She’s the voice of Mulan, as if she wasn’t amazing enough.
She broke it with her fingers. Not a fist, her fingers.
Girl is 50 years old.
FIFTY. YEARS. OLD.
fun fact: When you break things with your hands like that you have t break your fingers on purpose before so that they heal stronger. So basically this woman is so badass she broke her hands just to do this.
You asshat, you’re making it sound like she snaps her fingers in half.
Martial artists like Jackie Chan and Bruce Lee (and yes, fucking Ming-Na Wen, that beautiful badass) will build up their bone strength by repeatedly (and fairly gently) striking sand, gravel, wood and steel - this creates tons of microfractures in their bones (smaller than even a hairline fracture) so the bones will heal over again and make the bones stronger and denser with increased deposits of calcium.
This has to be done over long-ass periods of time, so the bones have time to heal, and none of the fractures expand into actual breaks.
Oh, and she’s doing precise-ass kicks in HIGH HEELS.
The Polish Alphabet (Q, V, and X are not used in native words)
"The Polish alphabet derives from the Latin script, but includes certain additional letters formed using diacritics. The Polish alphabet was one of three major forms of Latin-based orthography developed for Slavic languages, the other being Czech orthography and Croatian orthography, the latter being a 19th-century invention trying to make a compromise between the first two. Kashubian uses a Polish-based system, Slovak uses a Czech-based system, and Slovene follows the Croatian one; the Sorbian languages blend the Polish and the Czech ones.
The diacritics used in the Polish alphabet are the kreska (graphically similar to the acute accent) in the letters ć, ń, ó, ś, ź and through the letter in ł; the kropka (superior dot) in the letter ż, and the ogonek (‘little tail’) in the letters ą, ę. The letters q, v, x are often not considered part of the Polish alphabet; they are used only in foreign words and names.
Polish orthography is largely phonemic—there is a consistent correspondence between letters (or digraphs and trigraphs) and phonemes.
Voiced consonant letters frequently come to represent voiceless sounds; this occurs at the end of words and in certain clusters, due to the neutralization. Occasionally also voiceless consonant letters can represent voiced sounds in clusters.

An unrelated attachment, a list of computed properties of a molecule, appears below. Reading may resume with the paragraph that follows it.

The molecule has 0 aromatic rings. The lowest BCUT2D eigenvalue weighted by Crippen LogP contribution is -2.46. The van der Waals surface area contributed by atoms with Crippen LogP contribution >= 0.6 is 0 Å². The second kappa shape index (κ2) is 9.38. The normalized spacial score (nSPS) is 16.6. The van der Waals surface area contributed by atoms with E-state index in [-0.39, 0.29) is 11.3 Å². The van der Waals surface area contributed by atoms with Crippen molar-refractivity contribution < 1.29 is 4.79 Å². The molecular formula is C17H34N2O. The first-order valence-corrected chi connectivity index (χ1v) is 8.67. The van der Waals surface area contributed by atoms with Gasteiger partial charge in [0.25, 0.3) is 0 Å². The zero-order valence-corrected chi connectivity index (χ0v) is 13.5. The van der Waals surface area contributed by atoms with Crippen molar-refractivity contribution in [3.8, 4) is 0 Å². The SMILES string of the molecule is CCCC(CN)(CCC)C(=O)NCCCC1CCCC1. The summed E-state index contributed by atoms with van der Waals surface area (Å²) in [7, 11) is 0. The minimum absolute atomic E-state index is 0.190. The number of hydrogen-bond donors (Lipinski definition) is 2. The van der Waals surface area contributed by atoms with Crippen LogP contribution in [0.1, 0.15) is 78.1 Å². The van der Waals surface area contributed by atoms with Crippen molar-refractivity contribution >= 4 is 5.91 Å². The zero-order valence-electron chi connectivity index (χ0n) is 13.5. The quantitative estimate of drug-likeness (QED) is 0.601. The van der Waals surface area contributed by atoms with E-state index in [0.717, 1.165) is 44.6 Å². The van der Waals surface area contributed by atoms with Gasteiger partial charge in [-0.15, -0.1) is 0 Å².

The spelling rule for the palatal sounds /ɕ/, /ʑ/, /tɕ/, /dʑ/ and /ɲ/ is as follows: before the vowel i the plain letters s, z, c, dz, n are used; before other vowels the combinations si, zi, ci, dzi, ni are used; when not followed by a vowel the diacritic forms ś, ź, ć, dź, ń are used. For example, the s in siwy (pronounced /śiwy/—’grey-haired’), the si in siarka (pronounced /śarka/—’sulphur’) and the ś in święty (pronounced /święty/—’holy’) all represent the sound /ɕ/. The exceptions to the above rule are certain loanwords from Latin, Italian, French, Russian or English—where s before i is pronounced as s, e.g. sinus, sinologia, do re mi fa sol la si do, Saint-Simon i saint-simoniści, Sierioża, Siergiej, Singapur, singiel. In other loanwords the vowel i is changed to y, e.g. Syria, Sybir, synchronizacja, Syrakuzy.
Polish has six oral vowels (all monophthongs) and two nasal vowels. The oral vowels are /i/ (spelled i), /ɨ/ (spelled y), /ɛ/ (spelled e), /a/ (spelled a), /ɔ/ (spelled o) and /u/ (spelled u or ó). The nasal vowels are /ɛ̃/ (spelled ę) and /ɔ̃/ (spelled ą).
The Polish consonant system shows more complexity: its characteristic features include the series of affricates and palatal consonants that resulted from four Proto-Slavic palatalizations and two further palatalizations that took place in Polish and Belarusian. The full set of consonants, together with their most common spellings, can be presented as follows (although other phonological analyses exist):
plosives/p/(p), /b/(b), /t/ (t), /d/ (d), /k/(k), /ɡ/(g), and the palatalized forms /kʲ/ (ki) and /ɡʲ/ (gi)
fricatives/f/(f), /v/(w), /s/ (s), /z/ (z), /ʂ/(sz), /ʐ/(ż, rz), the alveolo-palatals/ɕ/(ś, si) and /ʑ/(ź, zi), and /x/(ch, h) and /xʲ/ (chi, hi)